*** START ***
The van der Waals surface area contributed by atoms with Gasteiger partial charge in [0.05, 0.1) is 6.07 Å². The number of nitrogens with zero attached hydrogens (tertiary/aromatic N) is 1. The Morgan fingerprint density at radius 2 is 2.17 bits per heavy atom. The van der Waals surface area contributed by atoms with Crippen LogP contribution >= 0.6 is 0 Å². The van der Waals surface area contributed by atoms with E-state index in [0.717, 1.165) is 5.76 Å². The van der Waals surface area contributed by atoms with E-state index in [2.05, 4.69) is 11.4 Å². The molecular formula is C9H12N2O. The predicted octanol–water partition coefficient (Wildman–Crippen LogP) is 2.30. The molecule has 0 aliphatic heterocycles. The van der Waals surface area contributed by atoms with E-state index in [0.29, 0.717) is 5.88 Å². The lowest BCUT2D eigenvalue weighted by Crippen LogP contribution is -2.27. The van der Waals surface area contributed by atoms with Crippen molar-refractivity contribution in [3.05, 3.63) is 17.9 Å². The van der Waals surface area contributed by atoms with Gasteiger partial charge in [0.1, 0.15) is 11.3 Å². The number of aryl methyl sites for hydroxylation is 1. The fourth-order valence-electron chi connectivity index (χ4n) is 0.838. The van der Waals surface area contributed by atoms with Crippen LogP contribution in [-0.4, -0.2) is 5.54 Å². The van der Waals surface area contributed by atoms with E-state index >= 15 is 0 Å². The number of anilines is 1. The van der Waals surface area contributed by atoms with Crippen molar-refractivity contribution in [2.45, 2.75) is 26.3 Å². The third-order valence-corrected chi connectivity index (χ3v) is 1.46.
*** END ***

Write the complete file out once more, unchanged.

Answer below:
The van der Waals surface area contributed by atoms with Gasteiger partial charge in [0.05, 0.1) is 6.07 Å². The number of nitrogens with zero attached hydrogens (tertiary/aromatic N) is 1. The Morgan fingerprint density at radius 2 is 2.17 bits per heavy atom. The van der Waals surface area contributed by atoms with Crippen LogP contribution >= 0.6 is 0 Å². The van der Waals surface area contributed by atoms with E-state index in [0.717, 1.165) is 5.76 Å². The van der Waals surface area contributed by atoms with E-state index in [2.05, 4.69) is 11.4 Å². The molecular formula is C9H12N2O. The predicted octanol–water partition coefficient (Wildman–Crippen LogP) is 2.30. The molecule has 0 aliphatic heterocycles. The van der Waals surface area contributed by atoms with E-state index in [0.29, 0.717) is 5.88 Å². The lowest BCUT2D eigenvalue weighted by Crippen LogP contribution is -2.27. The van der Waals surface area contributed by atoms with Crippen molar-refractivity contribution in [3.05, 3.63) is 17.9 Å². The van der Waals surface area contributed by atoms with Gasteiger partial charge in [0.1, 0.15) is 11.3 Å². The number of aryl methyl sites for hydroxylation is 1. The fourth-order valence-electron chi connectivity index (χ4n) is 0.838. The van der Waals surface area contributed by atoms with Crippen LogP contribution in [-0.4, -0.2) is 5.54 Å². The van der Waals surface area contributed by atoms with E-state index >= 15 is 0 Å². The number of anilines is 1. The van der Waals surface area contributed by atoms with Crippen molar-refractivity contribution in [2.45, 2.75) is 26.3 Å². The third-order valence-corrected chi connectivity index (χ3v) is 1.46.